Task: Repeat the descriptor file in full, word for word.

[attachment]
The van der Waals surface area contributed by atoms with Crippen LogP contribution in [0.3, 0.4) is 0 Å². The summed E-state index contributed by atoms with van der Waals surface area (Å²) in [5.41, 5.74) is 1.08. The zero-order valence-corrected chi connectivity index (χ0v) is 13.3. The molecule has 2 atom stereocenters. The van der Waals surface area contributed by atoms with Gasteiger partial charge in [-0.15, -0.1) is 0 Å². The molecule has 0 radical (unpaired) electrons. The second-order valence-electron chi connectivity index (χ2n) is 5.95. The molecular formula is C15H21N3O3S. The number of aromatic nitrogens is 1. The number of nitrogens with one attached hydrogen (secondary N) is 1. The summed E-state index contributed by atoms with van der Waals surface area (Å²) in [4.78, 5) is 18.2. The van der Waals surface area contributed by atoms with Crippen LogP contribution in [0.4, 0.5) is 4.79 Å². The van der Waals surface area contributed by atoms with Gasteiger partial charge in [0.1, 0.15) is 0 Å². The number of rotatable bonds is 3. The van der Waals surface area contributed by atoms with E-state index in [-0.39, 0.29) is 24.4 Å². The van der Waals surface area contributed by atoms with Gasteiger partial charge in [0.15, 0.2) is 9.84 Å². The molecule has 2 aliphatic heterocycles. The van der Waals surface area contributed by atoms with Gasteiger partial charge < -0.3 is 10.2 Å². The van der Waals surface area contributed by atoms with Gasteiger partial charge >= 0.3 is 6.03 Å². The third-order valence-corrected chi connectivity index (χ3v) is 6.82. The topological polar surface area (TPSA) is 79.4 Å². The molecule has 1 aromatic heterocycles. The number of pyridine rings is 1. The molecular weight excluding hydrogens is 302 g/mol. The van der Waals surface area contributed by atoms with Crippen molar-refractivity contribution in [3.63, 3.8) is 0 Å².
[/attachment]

The van der Waals surface area contributed by atoms with Crippen LogP contribution in [0.3, 0.4) is 0 Å². The summed E-state index contributed by atoms with van der Waals surface area (Å²) in [5.41, 5.74) is 1.08. The zero-order valence-corrected chi connectivity index (χ0v) is 13.3. The molecule has 2 atom stereocenters. The van der Waals surface area contributed by atoms with Gasteiger partial charge in [-0.15, -0.1) is 0 Å². The molecule has 0 radical (unpaired) electrons. The second-order valence-electron chi connectivity index (χ2n) is 5.95. The molecular formula is C15H21N3O3S. The number of aromatic nitrogens is 1. The number of nitrogens with one attached hydrogen (secondary N) is 1. The summed E-state index contributed by atoms with van der Waals surface area (Å²) in [4.78, 5) is 18.2. The van der Waals surface area contributed by atoms with Crippen LogP contribution in [0.4, 0.5) is 4.79 Å². The van der Waals surface area contributed by atoms with Gasteiger partial charge in [0.1, 0.15) is 0 Å². The number of rotatable bonds is 3. The van der Waals surface area contributed by atoms with E-state index in [-0.39, 0.29) is 24.4 Å². The van der Waals surface area contributed by atoms with Gasteiger partial charge in [0.15, 0.2) is 9.84 Å². The molecule has 2 aliphatic heterocycles. The van der Waals surface area contributed by atoms with Gasteiger partial charge < -0.3 is 10.2 Å². The van der Waals surface area contributed by atoms with Gasteiger partial charge >= 0.3 is 6.03 Å². The third-order valence-corrected chi connectivity index (χ3v) is 6.82. The topological polar surface area (TPSA) is 79.4 Å². The molecule has 1 aromatic heterocycles. The number of pyridine rings is 1. The molecular weight excluding hydrogens is 302 g/mol. The van der Waals surface area contributed by atoms with Crippen molar-refractivity contribution in [3.63, 3.8) is 0 Å².